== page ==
Ben Fry maps every road segment in All Streets, according to the U.S. Census Bureau's TIGER/Line data. There's no actual map or drawn borders; instead Ben chooses to let the data do all the work, and the results are very pretty. Sometimes you don't need a map to map.
I was somewhat surprised to see California's low road density compared to the eastern half of the country, but I guess that's because of all the freeways. What's more surprising though is that line down the middle. Roads all of a sudden go dense somewhere around North Dakota. Is that really what it's like? Does farming suddenly stop and urban life begins in these areas?
Poor Alaska and Hawaii, with too few roads, were left out.
Paul gets into the mechanics of how you can use your own maps discussing the map stack - browser UI, tile cache, map server, and finally, the data. My favorite part though was his reasons for going with their own maps:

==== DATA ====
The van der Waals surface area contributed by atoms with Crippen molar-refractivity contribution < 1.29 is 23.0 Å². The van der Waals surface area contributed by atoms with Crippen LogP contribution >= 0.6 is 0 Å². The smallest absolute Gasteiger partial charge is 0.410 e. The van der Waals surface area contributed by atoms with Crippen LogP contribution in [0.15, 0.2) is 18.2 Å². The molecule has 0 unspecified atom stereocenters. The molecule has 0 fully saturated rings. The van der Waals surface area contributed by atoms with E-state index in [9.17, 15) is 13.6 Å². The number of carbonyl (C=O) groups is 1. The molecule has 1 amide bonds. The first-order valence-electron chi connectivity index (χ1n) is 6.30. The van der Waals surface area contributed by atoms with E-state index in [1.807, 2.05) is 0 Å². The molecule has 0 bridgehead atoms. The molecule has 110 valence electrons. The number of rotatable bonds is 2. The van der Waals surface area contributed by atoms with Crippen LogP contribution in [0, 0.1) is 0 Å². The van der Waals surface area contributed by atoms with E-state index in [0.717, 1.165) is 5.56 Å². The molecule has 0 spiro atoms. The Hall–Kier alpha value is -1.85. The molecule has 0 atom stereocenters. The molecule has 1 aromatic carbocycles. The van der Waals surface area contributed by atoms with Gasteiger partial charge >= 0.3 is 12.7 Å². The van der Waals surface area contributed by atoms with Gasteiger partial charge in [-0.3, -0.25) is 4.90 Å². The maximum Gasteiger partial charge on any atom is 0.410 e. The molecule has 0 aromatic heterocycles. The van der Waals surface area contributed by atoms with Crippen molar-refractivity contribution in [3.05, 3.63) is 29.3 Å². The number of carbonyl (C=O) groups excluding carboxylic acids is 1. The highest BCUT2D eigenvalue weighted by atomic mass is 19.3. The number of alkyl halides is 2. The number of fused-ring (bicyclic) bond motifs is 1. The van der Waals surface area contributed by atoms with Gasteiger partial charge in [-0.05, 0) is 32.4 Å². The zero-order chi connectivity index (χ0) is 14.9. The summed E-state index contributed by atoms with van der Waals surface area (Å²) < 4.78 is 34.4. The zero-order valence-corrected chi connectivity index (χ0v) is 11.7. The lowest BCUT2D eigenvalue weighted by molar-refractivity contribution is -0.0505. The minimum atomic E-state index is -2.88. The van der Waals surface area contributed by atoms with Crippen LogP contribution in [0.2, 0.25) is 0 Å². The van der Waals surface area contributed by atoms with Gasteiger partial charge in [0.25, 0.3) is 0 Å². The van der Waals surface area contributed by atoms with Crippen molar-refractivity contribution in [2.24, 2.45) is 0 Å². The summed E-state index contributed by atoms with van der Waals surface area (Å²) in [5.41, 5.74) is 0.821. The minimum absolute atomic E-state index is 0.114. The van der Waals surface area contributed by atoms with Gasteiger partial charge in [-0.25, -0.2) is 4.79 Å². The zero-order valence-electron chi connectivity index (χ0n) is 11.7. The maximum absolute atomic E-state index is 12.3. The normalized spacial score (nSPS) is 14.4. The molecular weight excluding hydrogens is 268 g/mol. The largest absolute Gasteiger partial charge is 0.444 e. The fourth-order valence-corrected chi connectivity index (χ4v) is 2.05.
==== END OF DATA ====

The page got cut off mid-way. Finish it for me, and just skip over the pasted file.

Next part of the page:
Ask yourself this question: why would you, as a website developer who controls all aspects of your site, from typography to layout, to color palette to photography, to UI functionality, allow a big, alien blob to be plopped down in the middle of your otherwise meticulously designed application? Think about it. You accept whatever colors, fonts, and map layers Google chooses for their map tiles. Sure, you try to rein it back in with custom markers and overlays, but at the root, the core componentâ€”the map itselfâ€”is out of your hands.
Because it's so easy to put in Google Maps instead of make your own (although it is getting a little easier), everything starts to look and feel the same and we get stuck in this Google Maps-confined interaction funk. Don't get me wrong. Google Maps does have its uses and it is a great application. I look up directions with it all the time, but we should also keep in mind that there's more to mapping than bubble markers all in the color of the Google flag.
Wilson provides a tutorial for horizontal bar charts and sparklines with nothing but HTML and CSS. Why would you want to do this when you could use some fancy graphing API? Using Everyblock as an example, data visualization can serve as part of a navigation system as opposed to a standalone graphic:
Sometimes the visualization isn't at the center of attention.